But just what do you do when you’re having a not-so-stellar day?  Well, this is the hard part of running any and all businesses – dealing with the “inner game” that goes on in your head.  What exactly is the “inner game” you may ask?  Well, it consist of all the thought processes that regulate what we do with our time, how we respond to situations and the internal programming that guides how we think about our world and our place in it.  When you are having a bad day, this is how the inner game might play out:

Something goes wrong and threatens either the success of a particular task or worse your entire business.  You start to dwell on what is going wrong and as a result, you begin to miss opportunities to correct the situation.  As things compound on one another, your spirits begin to slide and you lose hope.  This feeling begins to permeate your attitude, which others will no doubt pick up on.  From there you may find yourself feeling as if “nothing is going right” and things are simply going from bad to worse.

The major take away from the above scenario is that the Law of Attraction works on all of us, whether we are consciously utilizing it or not. The Law of Attraction basically says that you attract into your life that which you think about most.  Thus, whatever you spend most of your time thinking about is most likely the thing you’re taking the most action on.

So then, how do you fix a bad day as a CEO?

Have a pity party for 2 mins and then move on!  Yes, you are a human.  But “crying over spilled milk” isn’t going to fix the situation.  At some point, you simply need to tell yourself that this is the situation you are dealing with and you need to work on fixing it.

Reaffirm what you do well.  Bad days will usually make you doubt yourself.  What did I do wrong?  Why didn’t we win that sale?  How much longer can we survive?  However, the key to reversing these feelings is to remind yourself that you are in fact good at something and this is just a setback.

Acknowledge what is out of your control.  We as humans like to control things – it’s in our nature. But the reality is that a good portion of our lives are not within our control.  To fix a bad day, let go of what you have no control over (like that truck that crashed into your storefront) and focus on what you can fix.

Focus on what you can do.  In every situation there are things that you can do to “right the ship” and get you back on track.  If that means going out and drumming up business, visiting clients, firing that headache employee or just taking a quick break to clear your mind, identify what you CAN control.

Act on what you can.  Nothing is going to fix itself and no one is going to help you.  Being a CEO is a lonely job.  At the end of the day, you are responsible for everything that happens in your company (good and bad).  But sitting around waiting for the situation to get better is not the answer.  So get up, dust yourself off and get to work.  Remember, whatever you spend most of your time thinking about is most likely the thing you’re taking the most action on.  So start thinking/acting on how to make tomorrow a good day!

Filing Options For Married Taxpayers

So it’s the start of the next year and here you are gathering your papers together to file your taxes.  Inevitably, sometime during the process you will encounter the question “what was your filing status?”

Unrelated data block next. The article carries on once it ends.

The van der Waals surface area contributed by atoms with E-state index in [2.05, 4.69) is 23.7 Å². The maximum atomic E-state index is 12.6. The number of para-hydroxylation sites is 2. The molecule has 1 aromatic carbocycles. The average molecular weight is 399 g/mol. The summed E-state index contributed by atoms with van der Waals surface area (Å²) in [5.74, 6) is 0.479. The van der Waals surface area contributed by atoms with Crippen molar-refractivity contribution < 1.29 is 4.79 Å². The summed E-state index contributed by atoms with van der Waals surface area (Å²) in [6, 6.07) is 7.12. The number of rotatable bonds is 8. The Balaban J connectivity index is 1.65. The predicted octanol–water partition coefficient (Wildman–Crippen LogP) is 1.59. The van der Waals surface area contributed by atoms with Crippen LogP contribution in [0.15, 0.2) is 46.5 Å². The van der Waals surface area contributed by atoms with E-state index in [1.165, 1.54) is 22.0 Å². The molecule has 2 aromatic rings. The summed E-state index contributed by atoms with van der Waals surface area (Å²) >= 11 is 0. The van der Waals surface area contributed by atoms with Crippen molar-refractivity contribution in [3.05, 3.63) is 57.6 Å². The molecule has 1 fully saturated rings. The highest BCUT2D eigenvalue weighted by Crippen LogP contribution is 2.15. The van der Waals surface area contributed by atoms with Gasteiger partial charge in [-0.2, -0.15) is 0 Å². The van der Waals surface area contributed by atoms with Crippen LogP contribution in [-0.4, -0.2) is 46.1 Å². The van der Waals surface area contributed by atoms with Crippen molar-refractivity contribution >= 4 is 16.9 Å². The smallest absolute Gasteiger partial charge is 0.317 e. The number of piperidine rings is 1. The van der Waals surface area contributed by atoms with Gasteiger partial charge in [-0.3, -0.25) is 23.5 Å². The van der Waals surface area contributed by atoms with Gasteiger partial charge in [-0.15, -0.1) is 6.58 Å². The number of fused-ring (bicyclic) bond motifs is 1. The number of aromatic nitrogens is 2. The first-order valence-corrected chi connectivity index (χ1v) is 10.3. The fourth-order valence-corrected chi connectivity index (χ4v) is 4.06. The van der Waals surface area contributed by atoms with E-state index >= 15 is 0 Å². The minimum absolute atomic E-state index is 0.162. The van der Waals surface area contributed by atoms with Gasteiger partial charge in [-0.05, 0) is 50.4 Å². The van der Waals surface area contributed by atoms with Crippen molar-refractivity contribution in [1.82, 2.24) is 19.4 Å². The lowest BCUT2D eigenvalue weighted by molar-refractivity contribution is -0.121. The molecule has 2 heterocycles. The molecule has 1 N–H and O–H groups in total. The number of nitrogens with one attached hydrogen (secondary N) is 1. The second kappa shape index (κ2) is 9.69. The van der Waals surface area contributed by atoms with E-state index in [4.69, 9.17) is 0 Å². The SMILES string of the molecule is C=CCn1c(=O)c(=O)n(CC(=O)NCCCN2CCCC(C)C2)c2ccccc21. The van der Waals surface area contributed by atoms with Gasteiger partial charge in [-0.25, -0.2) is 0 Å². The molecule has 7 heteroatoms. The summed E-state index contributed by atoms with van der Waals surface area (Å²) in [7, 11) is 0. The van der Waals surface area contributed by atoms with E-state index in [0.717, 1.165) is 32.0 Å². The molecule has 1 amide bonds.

While this seems like a straightforward inquiry, it often poses a challenge for those who recently married, divorced or separated.  Can I file as single if I didn’t change my name with the Social Security Administration (SSA)?  Am I considered married if I’m separated but not divorced?  What do I choose if my spouse passed away last year?

As with anything involving taxes, the answer often changes depending on the circumstances.  In general, if you are married before December 31st of a given year, your two options are to go married filing joint (MFJ) and married filing separate (MFS).  But we’re pretty sure you might have the following questions:

Wait, I can’t file as single?  Nope, not under ANY circumstances.  You are now married and have to file as such.

But what if I didn’t change my name with the SSA?  Doesn’t matter.  You will show your maiden name on your return, but your filing status will NOT be single.

Okay, so what if I married someone from another country and we haven’t been married in the US yet?  This opens up another can of worms that we’ll write about in another post.  But the short answer is the same as point number one, you have to file MFJ or MFS.

What happens if my spouse leaves me?  This one can get tricky.

  • Typically you would file MFJ
  • If you and your spouse aren’t on speaking terms (or you don’t know where they are) you would file MFS unless…
  • You have a child AND your spouse didn’t live with you for the last 6 months of the year – you may qualify to file Head of Household (HOH)

Okay, what if we got married and divorced in the same year?  If on December 31st you were legally divorced OR legally separated, according to state law, under a decree of divorce or separate maintenance then you can file as single.

What happens if I was married, but my spouse passed away?  If you spouse died during the tax year you are filing (e.g. 2012 in 2013) you can file MFJ for that year.  For 2013 and 2014 you may be able to file Qualifying Widow(er) if certain conditions are met.

As you can see, picking the right status can be a challenge.  If you need further help, check out IRS Publication 17 or their tool What Is My Filing Status?  If you want to know if it’s better to file MFJ or MFS, check out this post we did last year.